At the time of its release in November 1983, much was made of the Plymouth Voyager. It was seen as a revolutionary new vehicle that would change the American consumer market and help save a flagging corporation. And while much of this was true, it was not the first “mini” van. It was, however, the first most commercially successful, arriving in the right place at the right time to truly take off. In honor of those that came before it, we take a look back at some of the precursors to the latest addition to the National Historic Vehicle Register.
1936 Stout Scarab
source: Car Design News
Minivan aficionados often point to Europe as the true place of origin for the minivan concept, and this concept vehicle, produced nearly half a century before anyone even heard of the Plymouth Voyager, helps make a case for this line of thinking. With its streamlined, wildly aerodynamic design, fenderless monoform body and six-passenger interior, it certainly appears to be one of, if not the first, minivans to roll on down the road. As would be the case with many of its forbears, the Scarab featured a rear-mounted engine and front forward design (an automotive first) allowing for greater passenger space. Despite its Art Deco design, its wicker and wood paneling interior and removable seats all start to sound more than a bit familiar to those who spent any amount of time in the faux-wood paneled minivans of the 1980s.
Maybe even more of a close relative to the modern minivan, the DKW Schnellaster introduced in 1949 may have been the first of such vehicles to feature the defining characteristics of this ever so ridiculed class of vehicles. The little DKW van featured a transverse front wheel drive engine, flat floor, configurable seating and a boxy design. Since Europe has long been the home to economical and modestly sized vehicles, we can imagine there have been others manufactured that we are not aware of similar to the DKW but to our knowledge this appears to be among the first true “minivan” predecessors.
Another small European entry, the Lloyd van, much like the DKW was introduced in 1953/4 with all of the right ingredients for efficient passenger duty. It utilized the handy transverse front drive layout that offered up maximum cargo/people space. The first model, the LT500 only boasted about 13 horsepower from its two-cylinder two-stroke engine managing a top speed of not much more than 40mph. While the minivan as a class has never been known for performance, the LT600 model that preceded it wasn’t much better with its 4-stroke 600cc aircooled two-cylinder engine.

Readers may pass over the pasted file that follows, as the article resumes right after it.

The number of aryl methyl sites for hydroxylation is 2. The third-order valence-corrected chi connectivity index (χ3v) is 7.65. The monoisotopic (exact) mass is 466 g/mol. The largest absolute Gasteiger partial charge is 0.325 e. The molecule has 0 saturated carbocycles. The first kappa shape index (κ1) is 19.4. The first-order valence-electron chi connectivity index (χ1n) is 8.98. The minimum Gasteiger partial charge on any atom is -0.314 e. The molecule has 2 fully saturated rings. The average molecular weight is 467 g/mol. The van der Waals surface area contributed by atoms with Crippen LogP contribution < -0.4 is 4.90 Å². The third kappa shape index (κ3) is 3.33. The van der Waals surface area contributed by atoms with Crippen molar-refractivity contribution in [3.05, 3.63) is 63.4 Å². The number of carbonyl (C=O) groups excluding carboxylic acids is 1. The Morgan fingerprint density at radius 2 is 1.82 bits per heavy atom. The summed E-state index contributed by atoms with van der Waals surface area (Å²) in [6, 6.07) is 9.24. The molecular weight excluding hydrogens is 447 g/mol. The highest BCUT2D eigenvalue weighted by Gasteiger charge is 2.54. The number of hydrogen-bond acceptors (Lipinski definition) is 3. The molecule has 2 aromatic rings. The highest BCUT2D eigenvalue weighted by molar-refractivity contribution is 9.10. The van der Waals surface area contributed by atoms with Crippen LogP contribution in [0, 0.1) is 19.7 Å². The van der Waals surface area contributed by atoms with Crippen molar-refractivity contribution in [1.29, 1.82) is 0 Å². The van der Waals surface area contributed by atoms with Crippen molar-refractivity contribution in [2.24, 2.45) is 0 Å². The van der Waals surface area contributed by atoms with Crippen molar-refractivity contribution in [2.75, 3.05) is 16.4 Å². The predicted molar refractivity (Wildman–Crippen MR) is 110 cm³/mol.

Generally topping the list of those vehicles pointed to as the true “first minivan,” the mascot of 1960s counter-culture is certainly worth noting on any such list. The Volkswagen Type 2, like its predecessor the Type 1 (better known as the Beetle), was a revolutionary design and concept that helped make practical the transport of a greater number of people and things within a confined space. That’s of course over-simplifying the importance of the VW Microbus as it introduced a number of concepts that were coopted by other like-minded designers in the decades leading up to the unveiling of the Plymouth Voyager.
1957 Fiat 600 Multipla
Another European entry, the Fiat 600 Multipla afforded room for up to six people on its comparably small 78.7-inch wheelbase. Its interior provided two rows of seats, the rear of which could be folded flat to allow for more cargo space, something any family traveling any distance would need as, with the seats up, the storage space was minimal at best. It, too, featured a rear-engine design along with a 4-speed manual transmission and either a 633cc or 767cc engine.
When Chevrolet introduced its Corvair lineup for the 1960 model year, it included, in addition to its more compact passenger cars, a utilitarian whose design and functionality was meant to compete with that of Volkswagen, the Corvair 95 (aka Greenbrier). It, too, featured a forward control design, along with an air-cooled horizontally opposed 6-cylinder engine located in the rear of the vehicle. With its 95-inch wheelbase (hence the “95” designation) and 145 cu in, 80hp engine, it proved a fair match for the Microbus. As is often the case, further innovations by competitors forced Chevrolet to cease production of this early example of the minivan in 1965. The Greenbrier name would be recycled in 1969 with the arrival of the Chevelle Greenbrier four-door station wagon.
1972 Ford Carousel
It should come as no surprise that the man credited with saving the Chrysler Corporation with his introduction of the Plymouth Voyager and Dodge Caravan and its subsequent line of minivans would find a place on this list. While at Ford, Lee Iacocca, along with designer Dick Nesbitt and Director of Product Planning Hal Sperlich, worked to create what they viewed as a “Garagable Family Van.” According to Nesbitt, “The significance of the Carousel proposal was that it offered a dramatically improved alternative to the typical interior-space-restricted station wagons of the 1970s.” Unfortunately, it seems that the Ford Carousel was yet another casualty of the 1973 OPEC oil embargo, its development ceasing after the production of a drivable, fabricated metal prototype.
There are of course many other candidates that could fill out the list. Got a favorite that we might have missed? Share it in the comments section below.